2.5 Rotational Failure


In rotational slips the shape of the failure surface in section may be a circular arc or a non-circular curve. In general, circular slips are associated with homogeneous soil conditions and non-circular slips with non-homogeneous conditions. Translational and compound slips occur where the form of the failure surface is influenced by the presence of an adjacent stratum of significantly different strength. Translational slips tend to occur where the adjacent stratum is at a relatively shallow depth below the surface of the slope: the failure surface tends to be plane and roughly parallel to the slope. Compound slips usually occurs where the adjacent stratum is at greater depth, the failure surface consisting of curved and plane sections.

The sliding of material along a curved surface called a rotational slide. These are of two types: circular and non-circular. While failures of this type do not necessarily occur along a purely circular arc, some form of curved failure surface is normally apparent. Circular shear failures are influenced by the size and the mechanical properties of the particles in the soil or the rock mass. Figure 13 illustrates a few typical modes of circular shear failure. This failure can occur in rock structures that exhibit no plane of weakness, and may not be associated with any underlying critical discontinuity.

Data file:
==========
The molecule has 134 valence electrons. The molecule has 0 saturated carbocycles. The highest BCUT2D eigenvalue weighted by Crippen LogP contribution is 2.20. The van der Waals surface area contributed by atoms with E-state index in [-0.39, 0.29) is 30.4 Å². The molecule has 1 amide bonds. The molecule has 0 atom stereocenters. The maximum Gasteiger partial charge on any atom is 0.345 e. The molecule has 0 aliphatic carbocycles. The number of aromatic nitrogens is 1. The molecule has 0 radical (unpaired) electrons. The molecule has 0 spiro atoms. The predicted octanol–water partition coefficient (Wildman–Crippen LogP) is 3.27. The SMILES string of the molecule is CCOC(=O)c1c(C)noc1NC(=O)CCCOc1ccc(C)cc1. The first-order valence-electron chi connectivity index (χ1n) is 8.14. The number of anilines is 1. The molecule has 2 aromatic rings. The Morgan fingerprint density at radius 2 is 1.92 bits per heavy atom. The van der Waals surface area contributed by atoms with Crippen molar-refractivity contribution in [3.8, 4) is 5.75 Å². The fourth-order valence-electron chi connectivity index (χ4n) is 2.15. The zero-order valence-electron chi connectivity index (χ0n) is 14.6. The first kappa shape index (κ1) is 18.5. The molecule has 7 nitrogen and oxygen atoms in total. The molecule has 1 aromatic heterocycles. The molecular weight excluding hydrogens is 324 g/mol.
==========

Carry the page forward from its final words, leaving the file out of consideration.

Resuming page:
Figure 14 shows a typical circular failure in a highly weathered rock slope above a highway. A circular failure occurs when the individual particles in soil or rock mass are very small as compared to the size of the slope. The broken rock in a fill tends to behave as soil and fail in a circular mode, when the slope dimension is substantially greater than the dimension of the rock fragments. Highly weathered rocks, and rocks with closely spaced, randomly oriented discontinuities such as rapidly cooled basalts also tend to fail in this manner. If soil conditions are not homogeneous or if geologic anomalies exist, slope failures may occur on non-circular shear surfaces (figure 15). For these conditions, non-circular failure surfaces should be analyzed.





Figure 13: Typical view of Circular  failure






Figure 14: Circular failure in highly weathered, Granite rock



Figure 15: Typical view of Non Circular  failure